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A Case of Metastatic Penile Cancer Showing a Prolonged Disease Free Survival of over Five Years After Cisplatin and Gemcitabine Combination Chemotherapy

This is the first reported case of prolonged survival of metastatic disease in penile cancer in a patient treated using this chemotherapy regime.

Authors: Nowicki, Stefan; Hendry, David; Russell, John

Corresponding Author: Stefan Nowicki, Beatson West of Scotland Cancer Centre, Glasgow, UK. Email: [email protected]


Penile cancer is a rare cancer in the Western world with an incidence of 0.1-0.9/100 000 men in Europe. In the developing world however the incidence can be much higher accounting for up to 10% of male malignancy. The peak incidence occurs in the sixth and seventh decades of life and is associated with numerous risk factors, the strongest being phimosis, chronic inflammatory conditions, condylomata, sexual history and smoking. HPV infection has been shown to be a possible causative factor with viral DNA being present in up to 80% of tumour specimens; the majority by HPV-16 (1). This is a major cause of other genital malignancies and forms part of the vaccine to prevent cervical cancers in females. For this reason, it has been proposed as a potential preventative measure for penile cancer in the developing world (2).
Treatment of penile cancer can include surgery, chemotherapy or radiotherapy. The primary tumour and lymph nodes are treated separately. Early superficial tumours can be treated with wide local excision or radiotherapy, but partial or complete amputation is required for more advanced disease. Neoadjuvant chemotherapy is also used to downstage initially inoperable cancers. Clinically negative lymph nodes can be involved with metastatic cancer in 15% of cases.  In this situation, dynamic sentinel node biopsy has been shown to improve survival and reduce morbidity (3). Pathologically confirmed disease requires inguinal lymphadenectomy, with pelvic lymphadenectomy in N2 disease or extracapsular spread. In high risk cases adjuvant chemotherapy has also been advocated with cisplatin and 5-fluorouracil (4).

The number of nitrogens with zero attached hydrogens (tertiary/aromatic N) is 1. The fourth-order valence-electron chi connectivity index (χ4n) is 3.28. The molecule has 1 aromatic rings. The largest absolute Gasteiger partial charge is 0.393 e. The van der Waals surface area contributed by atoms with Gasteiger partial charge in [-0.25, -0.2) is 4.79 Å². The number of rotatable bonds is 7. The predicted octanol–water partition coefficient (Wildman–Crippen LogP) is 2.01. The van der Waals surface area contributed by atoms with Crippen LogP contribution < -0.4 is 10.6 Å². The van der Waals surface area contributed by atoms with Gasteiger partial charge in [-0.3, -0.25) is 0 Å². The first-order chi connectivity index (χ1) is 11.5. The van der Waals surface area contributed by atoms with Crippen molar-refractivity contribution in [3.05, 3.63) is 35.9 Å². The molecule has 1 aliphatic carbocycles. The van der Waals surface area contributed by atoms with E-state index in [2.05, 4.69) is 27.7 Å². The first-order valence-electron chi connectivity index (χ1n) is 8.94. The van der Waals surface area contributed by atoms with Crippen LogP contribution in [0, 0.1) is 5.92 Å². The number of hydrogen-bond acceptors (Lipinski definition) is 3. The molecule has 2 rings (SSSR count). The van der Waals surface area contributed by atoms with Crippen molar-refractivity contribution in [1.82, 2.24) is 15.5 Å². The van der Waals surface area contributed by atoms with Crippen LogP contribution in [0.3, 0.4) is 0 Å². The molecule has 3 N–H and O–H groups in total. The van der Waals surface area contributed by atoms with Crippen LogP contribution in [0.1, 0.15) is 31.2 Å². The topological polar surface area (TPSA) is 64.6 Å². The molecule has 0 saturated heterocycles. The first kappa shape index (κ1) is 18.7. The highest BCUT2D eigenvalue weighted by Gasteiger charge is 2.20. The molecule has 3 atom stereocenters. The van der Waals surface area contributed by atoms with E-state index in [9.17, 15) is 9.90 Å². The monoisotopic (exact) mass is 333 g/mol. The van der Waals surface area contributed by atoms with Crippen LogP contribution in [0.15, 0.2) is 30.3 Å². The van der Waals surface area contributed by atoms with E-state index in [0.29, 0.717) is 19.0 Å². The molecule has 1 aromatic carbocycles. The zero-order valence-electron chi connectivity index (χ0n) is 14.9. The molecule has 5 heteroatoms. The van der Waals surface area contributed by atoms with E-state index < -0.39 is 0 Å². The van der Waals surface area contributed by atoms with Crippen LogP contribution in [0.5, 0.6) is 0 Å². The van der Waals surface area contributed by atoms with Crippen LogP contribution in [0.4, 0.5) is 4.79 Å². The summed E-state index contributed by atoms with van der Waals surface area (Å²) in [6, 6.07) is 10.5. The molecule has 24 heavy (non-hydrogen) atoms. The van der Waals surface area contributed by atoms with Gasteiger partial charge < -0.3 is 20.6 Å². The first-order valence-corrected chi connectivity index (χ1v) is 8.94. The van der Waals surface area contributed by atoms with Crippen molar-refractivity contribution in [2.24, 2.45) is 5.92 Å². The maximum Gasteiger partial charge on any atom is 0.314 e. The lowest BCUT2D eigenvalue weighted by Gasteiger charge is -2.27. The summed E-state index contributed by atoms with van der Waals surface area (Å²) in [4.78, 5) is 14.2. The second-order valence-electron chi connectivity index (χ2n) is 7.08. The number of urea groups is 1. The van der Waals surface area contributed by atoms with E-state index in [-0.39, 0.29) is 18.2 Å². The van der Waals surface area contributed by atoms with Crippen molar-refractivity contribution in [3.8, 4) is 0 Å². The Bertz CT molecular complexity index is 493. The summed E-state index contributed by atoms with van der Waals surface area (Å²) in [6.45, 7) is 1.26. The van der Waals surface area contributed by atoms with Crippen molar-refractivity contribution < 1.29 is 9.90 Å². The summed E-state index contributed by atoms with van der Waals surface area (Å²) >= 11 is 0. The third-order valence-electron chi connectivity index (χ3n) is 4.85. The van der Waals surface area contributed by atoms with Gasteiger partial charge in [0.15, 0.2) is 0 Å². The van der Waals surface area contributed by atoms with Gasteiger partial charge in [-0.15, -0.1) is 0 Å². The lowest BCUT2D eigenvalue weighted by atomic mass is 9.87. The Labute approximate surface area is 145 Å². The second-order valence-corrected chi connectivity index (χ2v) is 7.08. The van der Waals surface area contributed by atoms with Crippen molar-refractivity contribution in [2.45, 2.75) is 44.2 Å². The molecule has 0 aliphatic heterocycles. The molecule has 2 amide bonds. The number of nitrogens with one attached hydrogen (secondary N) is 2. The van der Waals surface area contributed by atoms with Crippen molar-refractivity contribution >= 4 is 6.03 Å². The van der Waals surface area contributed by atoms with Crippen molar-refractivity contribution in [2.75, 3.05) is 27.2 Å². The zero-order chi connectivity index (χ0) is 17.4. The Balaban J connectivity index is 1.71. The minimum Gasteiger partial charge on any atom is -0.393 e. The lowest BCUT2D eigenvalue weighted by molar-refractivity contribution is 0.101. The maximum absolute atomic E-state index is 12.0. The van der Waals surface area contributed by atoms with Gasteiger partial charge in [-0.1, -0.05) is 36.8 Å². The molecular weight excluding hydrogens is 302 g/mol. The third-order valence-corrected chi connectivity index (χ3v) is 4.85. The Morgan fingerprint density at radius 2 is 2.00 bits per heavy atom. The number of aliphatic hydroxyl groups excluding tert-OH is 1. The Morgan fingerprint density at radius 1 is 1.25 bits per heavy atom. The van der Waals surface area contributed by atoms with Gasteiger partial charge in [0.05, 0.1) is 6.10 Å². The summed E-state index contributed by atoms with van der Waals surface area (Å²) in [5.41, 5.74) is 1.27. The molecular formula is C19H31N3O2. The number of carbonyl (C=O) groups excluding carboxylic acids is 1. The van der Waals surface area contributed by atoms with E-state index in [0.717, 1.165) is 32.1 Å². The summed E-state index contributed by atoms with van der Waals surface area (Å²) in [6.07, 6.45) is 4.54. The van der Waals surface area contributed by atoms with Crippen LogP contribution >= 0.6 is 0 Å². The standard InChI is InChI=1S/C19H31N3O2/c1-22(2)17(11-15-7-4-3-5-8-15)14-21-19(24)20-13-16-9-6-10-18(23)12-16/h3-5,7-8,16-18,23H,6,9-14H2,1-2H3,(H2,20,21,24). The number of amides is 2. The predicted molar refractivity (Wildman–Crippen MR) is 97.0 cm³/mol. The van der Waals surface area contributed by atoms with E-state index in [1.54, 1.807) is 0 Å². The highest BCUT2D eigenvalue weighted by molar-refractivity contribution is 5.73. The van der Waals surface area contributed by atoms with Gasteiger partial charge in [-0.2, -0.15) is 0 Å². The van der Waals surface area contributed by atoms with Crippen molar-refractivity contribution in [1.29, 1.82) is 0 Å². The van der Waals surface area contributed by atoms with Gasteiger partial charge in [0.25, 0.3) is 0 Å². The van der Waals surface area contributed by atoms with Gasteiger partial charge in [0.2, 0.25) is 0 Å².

The use of chemotherapy is limited to locally advanced or metastatic disease, with cisplatin based treatments the most commonly used. Response rates are typically 30% at best but, due to the rarity of this disease, are based on small phase II studies and case series. We present a case of metastatic penile cancer which has been successfully treated with cisplatin and gemcitabine. This is the first reported case of prolonged survival of metastatic disease in penile cancer in a patient treated using this chemotherapy regime.


Case report


A 48 year old male presented with a large necrotic fungating mass replacing the glans penis and causing phimosis, currently looking for phimosis cure. No palpable lymph nodes or evidence of metastatic disease was detected clinically. Dynamic sentinel lymph node biopsy was not available, and no additional imaging was undertaken in accordance with local practice at the time. A partial penile amputation was undertaken and pathology showed a moderately differentiated squamous cell carcinoma. There was a margin of 26mm from the proximal surgical resection site but an area of lymphovascular invasion was identified. The patient recovered well from the operation but developed an enlarging left groin mass one month later. A CT scan showed a soft tissue density in the left groin (figure 1), in addition to several small bilateral soft tissue densities.


Figure 1. A CT scan showed a soft tissue density in the left groin

penile cancer 1






A fine needle aspirate of the lump confirmed squamous cell carcinoma and a bilateral groin dissection was undertaken. The left groin dissection revealed two out of thirteen positive lymph nodes, and the right groin dissection showed one out of ten positive lymph nodes with no evidence of extracapsular spread. He developed postoperative cellulitis and abscess formation which was successfully drained and treated with antibiotics. A CT scan of his chest showed no evidence of pulmonary metastasis and a bone scan was normal. He did not receive any adjuvant treatment and was to be followed up in the clinic every three months with a repeat CT scan every six months.
Four months later he developed suprapubic oedema and two small hard nodules superior to the shaft of his penis measuring 1cm in diameter each. These lesions increased rapidly in size over a period of two months with the further development of new lesions in the same area (figure 2).
Figure 2. CT scan:lesions increased rapidly in size over a period of two months